The Guardian February 12, 2003


Editorial:

Anti-Bush's war is not anti-Americanism

Last week's episode in which the US Ambassador, Mr Schieffer, took the 
Labor Party to task for allegedly promoting anti-Americanism is not only an 
interference in Australia's domestic affairs but shows that the United 
States accepts nothing less than complete subservience from other 
countries.

If the US is prepared to haul the ALP over the coals, what will it do to 
other states that have a much more independent and better position than 
does Australia?

The offensive remarks of the US Ambassador may have been encouraged by 
several columnists in the Sydney Morning Herald such as Gerard 
Henderson who attempted last week to almost criminalise anyone who 
disagrees with the US war against Iraq.

There is another America  the many who oppose war and will be on the 
streets this coming weekend in their tens of thousands. One report 
anticipates that as many as one million will march against war in New York. 
There is the America of working people who are the victims of the 
corporations and who have been thrown out of work and swindled out of their 
entitlements just as many have been in Australia.

It is hardly fair for Mr Schieffer to criticise the Labor Party leadership 
when it continues to staunchly support the US alliance as the main pillar 
of its foreign policy. Furthermore, the Labor Party's leadership does not 
oppose war on Iraq on principle and what is more, it rushed to accept every 
word uttered by Colin Powell when speaking to the UN Security Council last 
week.

Even a child could see that Powell's so-called evidence is nothing more 
than a concoction of lies and innuendo, all designed to justify a US war 
and to stampede the other members of the UN Security Council into voting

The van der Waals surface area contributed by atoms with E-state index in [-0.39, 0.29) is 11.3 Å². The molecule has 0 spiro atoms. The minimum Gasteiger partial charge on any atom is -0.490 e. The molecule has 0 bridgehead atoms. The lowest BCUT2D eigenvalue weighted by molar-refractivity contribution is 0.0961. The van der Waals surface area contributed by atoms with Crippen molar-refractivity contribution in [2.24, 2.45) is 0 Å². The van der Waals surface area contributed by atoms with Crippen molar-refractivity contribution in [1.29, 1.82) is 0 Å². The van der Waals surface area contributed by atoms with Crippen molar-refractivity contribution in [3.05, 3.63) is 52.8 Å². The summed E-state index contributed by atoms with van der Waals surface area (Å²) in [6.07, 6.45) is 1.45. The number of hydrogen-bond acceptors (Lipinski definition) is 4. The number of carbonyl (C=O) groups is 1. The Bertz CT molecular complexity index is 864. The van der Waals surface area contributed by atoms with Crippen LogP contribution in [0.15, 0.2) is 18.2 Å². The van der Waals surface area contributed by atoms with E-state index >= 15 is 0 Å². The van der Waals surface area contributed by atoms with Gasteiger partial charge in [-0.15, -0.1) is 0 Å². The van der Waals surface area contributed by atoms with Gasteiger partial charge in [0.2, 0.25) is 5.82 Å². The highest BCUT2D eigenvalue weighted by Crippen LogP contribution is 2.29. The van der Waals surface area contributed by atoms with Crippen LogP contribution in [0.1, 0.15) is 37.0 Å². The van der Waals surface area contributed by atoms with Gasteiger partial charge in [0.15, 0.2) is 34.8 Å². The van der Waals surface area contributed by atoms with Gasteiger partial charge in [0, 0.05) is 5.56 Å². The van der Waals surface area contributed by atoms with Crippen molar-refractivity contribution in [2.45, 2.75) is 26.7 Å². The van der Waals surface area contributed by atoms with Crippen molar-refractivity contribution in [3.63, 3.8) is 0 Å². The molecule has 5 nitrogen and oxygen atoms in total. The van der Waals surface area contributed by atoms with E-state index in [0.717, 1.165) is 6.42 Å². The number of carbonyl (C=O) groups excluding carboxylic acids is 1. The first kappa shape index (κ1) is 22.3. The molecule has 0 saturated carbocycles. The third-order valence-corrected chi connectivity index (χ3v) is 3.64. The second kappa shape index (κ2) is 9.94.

for war or at least abstaining  which, in the circumstances, also amounts 
to a vote for war.

Opposition to Bush's war is not anti-Americanism but rejection of the 
America of Bush, Rumsfeld, and the oil corporations, the America of 
aggression and standover.

Mr Schiefer has shown what the US alliance is all about in practice  
mindless support for whatever the US leaders decide to do in their 
interests. The US alliance does not protect Australia as has been 
trumpeted. Being tied to American coat tails however, has dragged Australia 
into war in Korea and Vietnam, into the 1991 Gulf War and now, it seems, 
into a second war in the Middle East.

So long as Australia remains encumbered with the US alliance it will be 
impossible to develop the friendships needed to maintain Australia's real 
interests in the Asia-Pacific region. There are already indications that 
Australia is becoming isolated from Asian countries as they build their 
economies and assert their independence from their former colonial masters. 
Participation in a war against Iraq will intensify this process.

It is not simply the grovelling attitude of John Howard personally that is 
at fault. It is the policy of tying Australia's foreign policy to the US 
alliance that inevitably puts Australia at odds with Asia and the Pacific 
and is seen to make Australia subservient to American dictation.

Mr Schieffer's remarks are a clear indication of how the US sees its 
relationship with Australia and other countries. Do as we say, or else.

The massive opposition to Bush's war plans is an extremely healthy sign 
that the Australian people care about peace and our independence and are 
not going to be mindlessly stampeded into a war that has no justification. 
War against Iraq and other countries will ultimately bring down on the 
heads of the Australian people much suffering as well as being a calamity 
for the people of many other countries.

Now is a time of decision that could determine the way ahead for 
generations  either America's war without end or the path towards peace 
in which the call of the Charter of the United Nations to eliminate the war 
option is upheld.
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